"There's only one, wonderful time to live...and that's today."
Maybe that's the best way to view Father Knows Best, too. Shout! Factory continues to prove it's the best releasing company out there when it comes to vintage television fare with the release of Father Knows Best: Season Six, a five-disc, 32-episode collection that gathers together the last original shows from the iconic series' final 1959-1960 season. Some disappointments for hard-core vintage TV fans, including no sight of the infamous 24 Hours in Tyrant Land episode (quick note: just received some emails saying this is on Season One), and a failure on the original producers' part to "wrap up" this important series with an appropriate coda episode. And sadly, not every episode is a home run here, as has been the case in the previous two seasons. However, this is still superior television: funny, charming, sometimes quite poignant, and always honest.
Springfield, in the Great American Midwest, circa 1959-1960. Jim Anderson (Robert Young), crackerjack agent for the Cavalier Casualty Insurance Company (wasn't it the General Insurance Company the previous season?), has an equally important job at home: helping his lovely, smart wife Margaret (Jane Wyatt) take care of their three growing children. Eldest Betty Anderson (Elinor Donahue) is now a senior in college, and when she's not obsessing about doing everything perfectly (including the proper etiquette for romancing in 1950s America), she's beginning to find her own voice and purpose outside her family role as father's "Princess." 18-year-old James, Jr.--"Bud" to everyone (Billy Gray)--is also beginning to evolve away from embodying the typical American teenaged boy, only interested in sports and his broken-down hot rod, towards a thoughtful, sensitive young man groping for the first time with big issues like personal responsibility and self-image, and of course, love, as he enters his freshman year in college. Youngest daughter Kathy ("Kitten") Anderson (Lauren Chapin), too, is fast-approaching the point where she'll leave behind the games and fantasies of young childhood for the more confusing, more rewarding - and more painful - realities of a young adult. The daily adventures of the Andersons might seem mundane, but within those small, daily occurrences, a surprisingly layered, deft view of the human condition shines through.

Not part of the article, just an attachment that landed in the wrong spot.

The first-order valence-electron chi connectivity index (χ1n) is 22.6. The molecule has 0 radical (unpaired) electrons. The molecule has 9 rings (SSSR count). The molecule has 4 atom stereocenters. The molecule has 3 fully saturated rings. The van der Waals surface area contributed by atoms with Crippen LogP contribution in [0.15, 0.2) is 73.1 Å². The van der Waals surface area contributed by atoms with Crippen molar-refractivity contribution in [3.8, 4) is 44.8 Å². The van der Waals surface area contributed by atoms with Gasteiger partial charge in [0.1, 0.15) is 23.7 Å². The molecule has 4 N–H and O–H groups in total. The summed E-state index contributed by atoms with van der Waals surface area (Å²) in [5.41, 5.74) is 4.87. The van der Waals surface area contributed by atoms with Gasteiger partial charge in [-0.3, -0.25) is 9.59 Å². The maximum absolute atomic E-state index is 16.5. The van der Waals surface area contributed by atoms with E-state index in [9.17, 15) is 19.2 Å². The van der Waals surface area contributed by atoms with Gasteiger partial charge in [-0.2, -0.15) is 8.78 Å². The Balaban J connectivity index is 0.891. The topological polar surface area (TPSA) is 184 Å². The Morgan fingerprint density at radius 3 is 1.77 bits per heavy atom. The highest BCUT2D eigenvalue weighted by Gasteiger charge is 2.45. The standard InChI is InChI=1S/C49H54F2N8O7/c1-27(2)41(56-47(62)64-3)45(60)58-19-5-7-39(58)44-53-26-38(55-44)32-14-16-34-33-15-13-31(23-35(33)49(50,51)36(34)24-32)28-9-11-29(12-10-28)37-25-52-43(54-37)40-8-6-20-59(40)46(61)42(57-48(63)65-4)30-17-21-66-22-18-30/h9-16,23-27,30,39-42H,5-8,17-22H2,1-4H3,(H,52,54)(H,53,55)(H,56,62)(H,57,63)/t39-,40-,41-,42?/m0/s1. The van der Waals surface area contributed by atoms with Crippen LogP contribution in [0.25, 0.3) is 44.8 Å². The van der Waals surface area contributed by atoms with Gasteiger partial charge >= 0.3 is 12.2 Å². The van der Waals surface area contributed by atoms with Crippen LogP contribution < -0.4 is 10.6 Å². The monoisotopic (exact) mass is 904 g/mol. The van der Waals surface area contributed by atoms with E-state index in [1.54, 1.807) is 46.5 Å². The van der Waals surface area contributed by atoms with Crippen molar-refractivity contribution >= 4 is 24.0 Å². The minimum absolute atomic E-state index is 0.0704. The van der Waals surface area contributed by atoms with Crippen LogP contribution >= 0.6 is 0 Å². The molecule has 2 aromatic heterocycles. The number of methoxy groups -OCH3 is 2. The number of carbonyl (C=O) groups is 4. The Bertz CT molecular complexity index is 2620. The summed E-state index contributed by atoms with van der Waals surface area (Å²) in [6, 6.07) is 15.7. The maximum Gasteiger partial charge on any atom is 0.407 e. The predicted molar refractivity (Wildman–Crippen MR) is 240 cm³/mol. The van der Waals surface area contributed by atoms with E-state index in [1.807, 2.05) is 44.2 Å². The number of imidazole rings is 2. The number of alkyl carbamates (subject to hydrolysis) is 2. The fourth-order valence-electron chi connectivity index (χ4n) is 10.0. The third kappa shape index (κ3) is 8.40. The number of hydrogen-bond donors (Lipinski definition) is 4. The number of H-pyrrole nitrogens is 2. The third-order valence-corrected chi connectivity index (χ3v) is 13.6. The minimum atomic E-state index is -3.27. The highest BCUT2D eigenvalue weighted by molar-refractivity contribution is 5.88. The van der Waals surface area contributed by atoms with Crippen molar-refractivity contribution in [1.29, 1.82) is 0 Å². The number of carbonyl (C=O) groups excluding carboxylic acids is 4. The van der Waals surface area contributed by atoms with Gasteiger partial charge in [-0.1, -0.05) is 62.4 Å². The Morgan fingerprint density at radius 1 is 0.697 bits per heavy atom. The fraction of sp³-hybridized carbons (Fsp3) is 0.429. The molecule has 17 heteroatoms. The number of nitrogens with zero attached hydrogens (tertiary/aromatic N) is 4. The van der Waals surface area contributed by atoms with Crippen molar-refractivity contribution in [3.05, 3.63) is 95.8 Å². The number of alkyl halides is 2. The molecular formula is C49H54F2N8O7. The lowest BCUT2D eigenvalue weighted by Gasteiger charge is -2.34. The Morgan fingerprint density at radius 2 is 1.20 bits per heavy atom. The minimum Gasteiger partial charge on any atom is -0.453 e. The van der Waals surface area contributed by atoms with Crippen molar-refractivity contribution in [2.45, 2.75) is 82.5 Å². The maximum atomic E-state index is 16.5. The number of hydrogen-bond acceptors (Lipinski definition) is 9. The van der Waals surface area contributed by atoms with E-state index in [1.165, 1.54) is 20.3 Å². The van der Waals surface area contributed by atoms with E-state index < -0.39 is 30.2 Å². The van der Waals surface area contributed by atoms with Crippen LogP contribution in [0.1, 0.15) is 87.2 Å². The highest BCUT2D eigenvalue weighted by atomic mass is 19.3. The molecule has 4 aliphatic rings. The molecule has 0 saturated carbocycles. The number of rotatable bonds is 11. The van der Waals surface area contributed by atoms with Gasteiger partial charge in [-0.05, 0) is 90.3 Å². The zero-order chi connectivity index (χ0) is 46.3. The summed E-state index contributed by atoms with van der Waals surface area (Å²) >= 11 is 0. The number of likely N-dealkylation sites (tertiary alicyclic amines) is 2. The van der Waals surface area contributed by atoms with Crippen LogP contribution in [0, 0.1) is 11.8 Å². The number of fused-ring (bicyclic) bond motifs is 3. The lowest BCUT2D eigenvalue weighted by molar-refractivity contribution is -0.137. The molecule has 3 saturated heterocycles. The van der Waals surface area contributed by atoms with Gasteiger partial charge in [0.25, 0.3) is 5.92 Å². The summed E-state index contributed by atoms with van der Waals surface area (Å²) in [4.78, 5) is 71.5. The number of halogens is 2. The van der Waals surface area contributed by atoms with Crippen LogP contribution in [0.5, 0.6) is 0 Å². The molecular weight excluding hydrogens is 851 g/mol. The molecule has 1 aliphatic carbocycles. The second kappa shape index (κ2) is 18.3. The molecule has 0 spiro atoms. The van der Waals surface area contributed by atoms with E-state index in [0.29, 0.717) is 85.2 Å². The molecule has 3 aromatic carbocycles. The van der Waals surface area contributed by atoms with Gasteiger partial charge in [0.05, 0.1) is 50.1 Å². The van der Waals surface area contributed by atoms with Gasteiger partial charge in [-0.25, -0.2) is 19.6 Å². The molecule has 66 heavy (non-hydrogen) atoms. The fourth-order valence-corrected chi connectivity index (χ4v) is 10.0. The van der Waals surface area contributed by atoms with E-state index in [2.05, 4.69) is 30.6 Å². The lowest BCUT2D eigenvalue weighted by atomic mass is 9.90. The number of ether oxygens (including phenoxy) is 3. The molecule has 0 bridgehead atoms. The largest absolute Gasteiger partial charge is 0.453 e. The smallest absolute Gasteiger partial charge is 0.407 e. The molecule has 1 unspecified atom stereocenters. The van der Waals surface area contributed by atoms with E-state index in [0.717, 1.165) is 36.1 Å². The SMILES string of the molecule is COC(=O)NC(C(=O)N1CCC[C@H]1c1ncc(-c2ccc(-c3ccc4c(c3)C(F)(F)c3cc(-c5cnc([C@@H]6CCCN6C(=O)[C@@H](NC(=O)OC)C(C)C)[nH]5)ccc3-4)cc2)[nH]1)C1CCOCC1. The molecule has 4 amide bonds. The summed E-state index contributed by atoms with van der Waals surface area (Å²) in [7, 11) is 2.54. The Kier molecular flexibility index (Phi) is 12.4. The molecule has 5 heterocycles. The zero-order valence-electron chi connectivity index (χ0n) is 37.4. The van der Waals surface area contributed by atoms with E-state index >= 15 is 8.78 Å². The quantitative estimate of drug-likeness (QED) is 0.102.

Last year, I wrote reviews for Season Four and Five of Father Knows Best, celebrating the series as a significant achievement in the popular culture of the 1950s, while defending its relevancy to today's viewer (you can read those reviews here, for context). I've had a surprising amount of feedback from those reviews (all of it quite nice), so I must have struck some kind of chord with other vintage TV lovers who also hold this series high in their memories. As I wrote in those previous reviews, Father Knows Best (and other sitcoms like it from that era of network television), frequently denigrated by today's academics who despise its so-called "traditional" views and perceived "backward" social and political attitudes, is actually quite honest and thoughtful (and most importantly, humorous, too) in the universal themes it explores, giving a warm, understanding vision of an admittedly idealized family that still engenders sympathy and identification with audiences today...if, sadly, they're even still aware of the show. During its original run, and then later in network re-runs and syndication, Father Knows Best reached saturation levels with American households over the decades, elevating the Anderson family into an iconic, ideal representation of the American family. However, I'm not sure where it is on the radar with audiences today. Is it only known to the over-40 crowd who grew up on constant re-runs of it? Do younger viewers remember it from its more recent syndication runs on Nick-at-Nite and TVLand in the 80s and 90s? Does it play anywhere today on a regular basis, or is it considered too ancient and square to ever take a prominent place in syndication again (the fact that this season is only available for direct mail-order should probably answer that question)?